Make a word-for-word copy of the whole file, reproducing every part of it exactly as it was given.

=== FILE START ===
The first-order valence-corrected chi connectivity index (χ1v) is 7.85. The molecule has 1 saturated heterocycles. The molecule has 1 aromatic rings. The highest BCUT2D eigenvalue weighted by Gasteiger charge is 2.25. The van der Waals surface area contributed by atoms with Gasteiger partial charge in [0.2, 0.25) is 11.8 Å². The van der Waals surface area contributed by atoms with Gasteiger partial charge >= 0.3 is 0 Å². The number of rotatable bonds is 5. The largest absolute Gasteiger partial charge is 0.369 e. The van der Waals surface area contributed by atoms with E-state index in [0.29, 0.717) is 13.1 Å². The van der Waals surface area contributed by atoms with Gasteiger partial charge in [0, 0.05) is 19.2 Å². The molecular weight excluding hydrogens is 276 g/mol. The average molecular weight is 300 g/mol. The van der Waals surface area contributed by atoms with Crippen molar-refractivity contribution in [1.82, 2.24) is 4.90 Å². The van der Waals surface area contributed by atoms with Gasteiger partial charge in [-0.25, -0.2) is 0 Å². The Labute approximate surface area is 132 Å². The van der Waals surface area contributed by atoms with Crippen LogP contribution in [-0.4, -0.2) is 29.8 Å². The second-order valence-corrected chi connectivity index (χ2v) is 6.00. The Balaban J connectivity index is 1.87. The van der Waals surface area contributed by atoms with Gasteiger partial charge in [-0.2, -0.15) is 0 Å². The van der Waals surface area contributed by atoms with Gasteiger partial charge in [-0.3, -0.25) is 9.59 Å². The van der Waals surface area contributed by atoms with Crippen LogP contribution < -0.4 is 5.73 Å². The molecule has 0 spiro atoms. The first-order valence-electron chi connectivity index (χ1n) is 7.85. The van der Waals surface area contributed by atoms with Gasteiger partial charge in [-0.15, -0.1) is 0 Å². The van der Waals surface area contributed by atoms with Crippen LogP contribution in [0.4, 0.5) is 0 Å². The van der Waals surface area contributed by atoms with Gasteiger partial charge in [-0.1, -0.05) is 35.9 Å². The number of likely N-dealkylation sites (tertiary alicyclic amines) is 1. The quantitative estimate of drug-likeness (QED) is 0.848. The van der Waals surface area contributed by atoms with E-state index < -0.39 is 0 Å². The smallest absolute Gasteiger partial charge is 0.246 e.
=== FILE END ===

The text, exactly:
The first-order valence-corrected chi connectivity index (χ1v) is 7.85. The molecule has 1 saturated heterocycles. The molecule has 1 aromatic rings. The highest BCUT2D eigenvalue weighted by Gasteiger charge is 2.25. The van der Waals surface area contributed by atoms with Gasteiger partial charge in [0.2, 0.25) is 11.8 Å². The van der Waals surface area contributed by atoms with Gasteiger partial charge >= 0.3 is 0 Å². The number of rotatable bonds is 5. The largest absolute Gasteiger partial charge is 0.369 e. The van der Waals surface area contributed by atoms with E-state index in [0.29, 0.717) is 13.1 Å². The van der Waals surface area contributed by atoms with Gasteiger partial charge in [0, 0.05) is 19.2 Å². The molecular weight excluding hydrogens is 276 g/mol. The average molecular weight is 300 g/mol. The van der Waals surface area contributed by atoms with Crippen molar-refractivity contribution in [1.82, 2.24) is 4.90 Å². The van der Waals surface area contributed by atoms with Gasteiger partial charge in [-0.25, -0.2) is 0 Å². The Labute approximate surface area is 132 Å². The van der Waals surface area contributed by atoms with Crippen LogP contribution in [-0.4, -0.2) is 29.8 Å². The second-order valence-corrected chi connectivity index (χ2v) is 6.00. The Balaban J connectivity index is 1.87. The van der Waals surface area contributed by atoms with Gasteiger partial charge in [-0.2, -0.15) is 0 Å². The van der Waals surface area contributed by atoms with Gasteiger partial charge in [-0.3, -0.25) is 9.59 Å². The van der Waals surface area contributed by atoms with Crippen LogP contribution < -0.4 is 5.73 Å². The molecule has 0 spiro atoms. The first-order valence-electron chi connectivity index (χ1n) is 7.85. The van der Waals surface area contributed by atoms with Gasteiger partial charge in [-0.15, -0.1) is 0 Å². The van der Waals surface area contributed by atoms with Crippen LogP contribution in [0.4, 0.5) is 0 Å². The van der Waals surface area contributed by atoms with Gasteiger partial charge in [-0.1, -0.05) is 35.9 Å². The number of likely N-dealkylation sites (tertiary alicyclic amines) is 1. The quantitative estimate of drug-likeness (QED) is 0.848. The van der Waals surface area contributed by atoms with E-state index < -0.39 is 0 Å². The smallest absolute Gasteiger partial charge is 0.246 e.